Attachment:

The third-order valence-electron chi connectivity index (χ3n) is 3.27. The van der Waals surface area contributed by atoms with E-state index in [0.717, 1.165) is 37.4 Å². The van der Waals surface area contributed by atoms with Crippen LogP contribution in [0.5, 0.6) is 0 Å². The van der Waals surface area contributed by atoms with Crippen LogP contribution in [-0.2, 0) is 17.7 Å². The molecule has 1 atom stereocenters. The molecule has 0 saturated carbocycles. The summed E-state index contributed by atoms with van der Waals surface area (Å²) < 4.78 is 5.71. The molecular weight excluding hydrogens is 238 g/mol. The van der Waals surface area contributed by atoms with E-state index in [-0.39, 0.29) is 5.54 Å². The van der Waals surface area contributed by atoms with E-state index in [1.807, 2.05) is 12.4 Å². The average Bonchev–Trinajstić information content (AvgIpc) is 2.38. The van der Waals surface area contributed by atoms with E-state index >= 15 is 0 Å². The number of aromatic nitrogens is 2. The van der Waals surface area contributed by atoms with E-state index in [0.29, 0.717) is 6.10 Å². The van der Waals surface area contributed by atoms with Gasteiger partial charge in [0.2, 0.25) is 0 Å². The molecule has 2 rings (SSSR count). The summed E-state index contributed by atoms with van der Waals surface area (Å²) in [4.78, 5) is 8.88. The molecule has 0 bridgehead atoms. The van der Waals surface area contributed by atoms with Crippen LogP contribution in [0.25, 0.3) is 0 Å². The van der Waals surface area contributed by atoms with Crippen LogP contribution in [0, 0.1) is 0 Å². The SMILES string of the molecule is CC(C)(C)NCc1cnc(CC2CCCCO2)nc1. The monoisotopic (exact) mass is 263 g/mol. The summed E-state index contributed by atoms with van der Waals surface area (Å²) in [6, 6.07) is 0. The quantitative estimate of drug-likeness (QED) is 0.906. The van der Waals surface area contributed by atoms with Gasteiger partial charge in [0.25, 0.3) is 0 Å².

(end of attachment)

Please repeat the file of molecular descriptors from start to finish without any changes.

The third-order valence-electron chi connectivity index (χ3n) is 3.27. The van der Waals surface area contributed by atoms with E-state index in [0.717, 1.165) is 37.4 Å². The van der Waals surface area contributed by atoms with Crippen LogP contribution in [0.5, 0.6) is 0 Å². The van der Waals surface area contributed by atoms with Crippen LogP contribution in [-0.2, 0) is 17.7 Å². The molecule has 1 atom stereocenters. The molecule has 0 saturated carbocycles. The summed E-state index contributed by atoms with van der Waals surface area (Å²) < 4.78 is 5.71. The molecular weight excluding hydrogens is 238 g/mol. The van der Waals surface area contributed by atoms with E-state index in [-0.39, 0.29) is 5.54 Å². The van der Waals surface area contributed by atoms with E-state index in [1.807, 2.05) is 12.4 Å². The average Bonchev–Trinajstić information content (AvgIpc) is 2.38. The van der Waals surface area contributed by atoms with E-state index >= 15 is 0 Å². The number of aromatic nitrogens is 2. The van der Waals surface area contributed by atoms with E-state index in [0.29, 0.717) is 6.10 Å². The van der Waals surface area contributed by atoms with Gasteiger partial charge in [0.2, 0.25) is 0 Å². The molecule has 2 rings (SSSR count). The summed E-state index contributed by atoms with van der Waals surface area (Å²) in [4.78, 5) is 8.88. The molecule has 0 bridgehead atoms. The van der Waals surface area contributed by atoms with Crippen LogP contribution in [0.25, 0.3) is 0 Å². The van der Waals surface area contributed by atoms with Crippen LogP contribution in [0, 0.1) is 0 Å². The SMILES string of the molecule is CC(C)(C)NCc1cnc(CC2CCCCO2)nc1. The monoisotopic (exact) mass is 263 g/mol. The summed E-state index contributed by atoms with van der Waals surface area (Å²) in [6, 6.07) is 0. The quantitative estimate of drug-likeness (QED) is 0.906. The van der Waals surface area contributed by atoms with Gasteiger partial charge in [0.25, 0.3) is 0 Å².